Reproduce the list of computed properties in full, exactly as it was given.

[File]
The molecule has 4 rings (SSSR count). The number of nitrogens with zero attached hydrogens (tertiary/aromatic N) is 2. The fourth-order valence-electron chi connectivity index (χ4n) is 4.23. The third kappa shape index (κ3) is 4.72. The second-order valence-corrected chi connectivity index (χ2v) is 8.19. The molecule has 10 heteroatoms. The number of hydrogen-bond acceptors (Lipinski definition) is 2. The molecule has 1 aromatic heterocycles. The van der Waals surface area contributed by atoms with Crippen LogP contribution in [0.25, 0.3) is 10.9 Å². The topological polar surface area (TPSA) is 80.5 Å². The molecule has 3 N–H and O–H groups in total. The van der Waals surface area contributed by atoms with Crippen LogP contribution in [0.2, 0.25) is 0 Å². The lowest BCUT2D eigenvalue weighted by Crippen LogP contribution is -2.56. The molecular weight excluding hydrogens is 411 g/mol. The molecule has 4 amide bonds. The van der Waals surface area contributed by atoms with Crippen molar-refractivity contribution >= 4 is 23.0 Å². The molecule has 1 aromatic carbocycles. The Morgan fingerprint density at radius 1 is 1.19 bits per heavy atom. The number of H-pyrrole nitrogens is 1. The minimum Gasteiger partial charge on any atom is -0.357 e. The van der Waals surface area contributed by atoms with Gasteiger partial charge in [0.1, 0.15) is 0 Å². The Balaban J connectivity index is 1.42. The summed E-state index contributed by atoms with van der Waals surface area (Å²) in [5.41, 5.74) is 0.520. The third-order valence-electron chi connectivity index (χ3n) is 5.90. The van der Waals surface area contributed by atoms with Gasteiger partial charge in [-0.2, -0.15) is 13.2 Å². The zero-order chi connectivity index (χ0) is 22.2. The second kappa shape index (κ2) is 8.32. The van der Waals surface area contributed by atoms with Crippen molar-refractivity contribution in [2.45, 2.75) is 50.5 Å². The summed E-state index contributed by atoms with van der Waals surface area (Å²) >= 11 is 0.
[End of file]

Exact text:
The molecule has 4 rings (SSSR count). The number of nitrogens with zero attached hydrogens (tertiary/aromatic N) is 2. The fourth-order valence-electron chi connectivity index (χ4n) is 4.23. The third kappa shape index (κ3) is 4.72. The second-order valence-corrected chi connectivity index (χ2v) is 8.19. The molecule has 10 heteroatoms. The number of hydrogen-bond acceptors (Lipinski definition) is 2. The molecule has 1 aromatic heterocycles. The van der Waals surface area contributed by atoms with Crippen LogP contribution in [0.25, 0.3) is 10.9 Å². The topological polar surface area (TPSA) is 80.5 Å². The molecule has 3 N–H and O–H groups in total. The van der Waals surface area contributed by atoms with Crippen LogP contribution in [0.2, 0.25) is 0 Å². The lowest BCUT2D eigenvalue weighted by Crippen LogP contribution is -2.56. The molecular weight excluding hydrogens is 411 g/mol. The molecule has 4 amide bonds. The van der Waals surface area contributed by atoms with Crippen molar-refractivity contribution >= 4 is 23.0 Å². The molecule has 1 aromatic carbocycles. The Morgan fingerprint density at radius 1 is 1.19 bits per heavy atom. The number of H-pyrrole nitrogens is 1. The minimum Gasteiger partial charge on any atom is -0.357 e. The van der Waals surface area contributed by atoms with Gasteiger partial charge in [0.1, 0.15) is 0 Å². The Balaban J connectivity index is 1.42. The summed E-state index contributed by atoms with van der Waals surface area (Å²) in [5.41, 5.74) is 0.520. The third-order valence-electron chi connectivity index (χ3n) is 5.90. The van der Waals surface area contributed by atoms with Gasteiger partial charge in [-0.2, -0.15) is 13.2 Å². The zero-order chi connectivity index (χ0) is 22.2. The second kappa shape index (κ2) is 8.32. The van der Waals surface area contributed by atoms with Crippen molar-refractivity contribution in [2.45, 2.75) is 50.5 Å². The summed E-state index contributed by atoms with van der Waals surface area (Å²) >= 11 is 0.